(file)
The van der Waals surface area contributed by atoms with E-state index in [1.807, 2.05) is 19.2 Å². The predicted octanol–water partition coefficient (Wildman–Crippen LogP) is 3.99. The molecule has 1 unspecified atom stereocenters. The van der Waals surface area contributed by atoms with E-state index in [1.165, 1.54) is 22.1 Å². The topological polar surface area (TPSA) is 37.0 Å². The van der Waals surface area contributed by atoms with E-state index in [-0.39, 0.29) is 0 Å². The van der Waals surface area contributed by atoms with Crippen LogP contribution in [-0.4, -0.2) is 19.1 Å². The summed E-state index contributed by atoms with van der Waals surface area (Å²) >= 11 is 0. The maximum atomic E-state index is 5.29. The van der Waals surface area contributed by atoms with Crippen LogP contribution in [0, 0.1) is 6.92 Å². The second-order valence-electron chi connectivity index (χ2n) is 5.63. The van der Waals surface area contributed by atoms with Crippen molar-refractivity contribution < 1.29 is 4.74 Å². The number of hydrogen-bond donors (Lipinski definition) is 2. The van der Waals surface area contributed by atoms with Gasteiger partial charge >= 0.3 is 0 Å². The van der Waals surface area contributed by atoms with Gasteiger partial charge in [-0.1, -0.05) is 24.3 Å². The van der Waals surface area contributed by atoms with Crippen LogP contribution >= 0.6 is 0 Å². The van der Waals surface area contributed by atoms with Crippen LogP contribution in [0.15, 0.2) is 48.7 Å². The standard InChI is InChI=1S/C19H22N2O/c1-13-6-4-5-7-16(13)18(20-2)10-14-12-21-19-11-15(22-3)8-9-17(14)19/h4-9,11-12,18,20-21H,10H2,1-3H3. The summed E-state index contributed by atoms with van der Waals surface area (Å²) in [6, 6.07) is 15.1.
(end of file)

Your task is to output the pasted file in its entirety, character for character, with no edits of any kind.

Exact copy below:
The van der Waals surface area contributed by atoms with E-state index in [1.807, 2.05) is 19.2 Å². The predicted octanol–water partition coefficient (Wildman–Crippen LogP) is 3.99. The molecule has 1 unspecified atom stereocenters. The van der Waals surface area contributed by atoms with E-state index in [1.165, 1.54) is 22.1 Å². The topological polar surface area (TPSA) is 37.0 Å². The van der Waals surface area contributed by atoms with E-state index in [-0.39, 0.29) is 0 Å². The van der Waals surface area contributed by atoms with Crippen LogP contribution in [-0.4, -0.2) is 19.1 Å². The summed E-state index contributed by atoms with van der Waals surface area (Å²) >= 11 is 0. The maximum atomic E-state index is 5.29. The van der Waals surface area contributed by atoms with Crippen LogP contribution in [0, 0.1) is 6.92 Å². The second-order valence-electron chi connectivity index (χ2n) is 5.63. The van der Waals surface area contributed by atoms with Crippen molar-refractivity contribution < 1.29 is 4.74 Å². The number of hydrogen-bond donors (Lipinski definition) is 2. The van der Waals surface area contributed by atoms with Gasteiger partial charge >= 0.3 is 0 Å². The van der Waals surface area contributed by atoms with Gasteiger partial charge in [-0.1, -0.05) is 24.3 Å². The van der Waals surface area contributed by atoms with Crippen LogP contribution >= 0.6 is 0 Å². The van der Waals surface area contributed by atoms with Crippen LogP contribution in [0.15, 0.2) is 48.7 Å². The standard InChI is InChI=1S/C19H22N2O/c1-13-6-4-5-7-16(13)18(20-2)10-14-12-21-19-11-15(22-3)8-9-17(14)19/h4-9,11-12,18,20-21H,10H2,1-3H3. The summed E-state index contributed by atoms with van der Waals surface area (Å²) in [6, 6.07) is 15.1.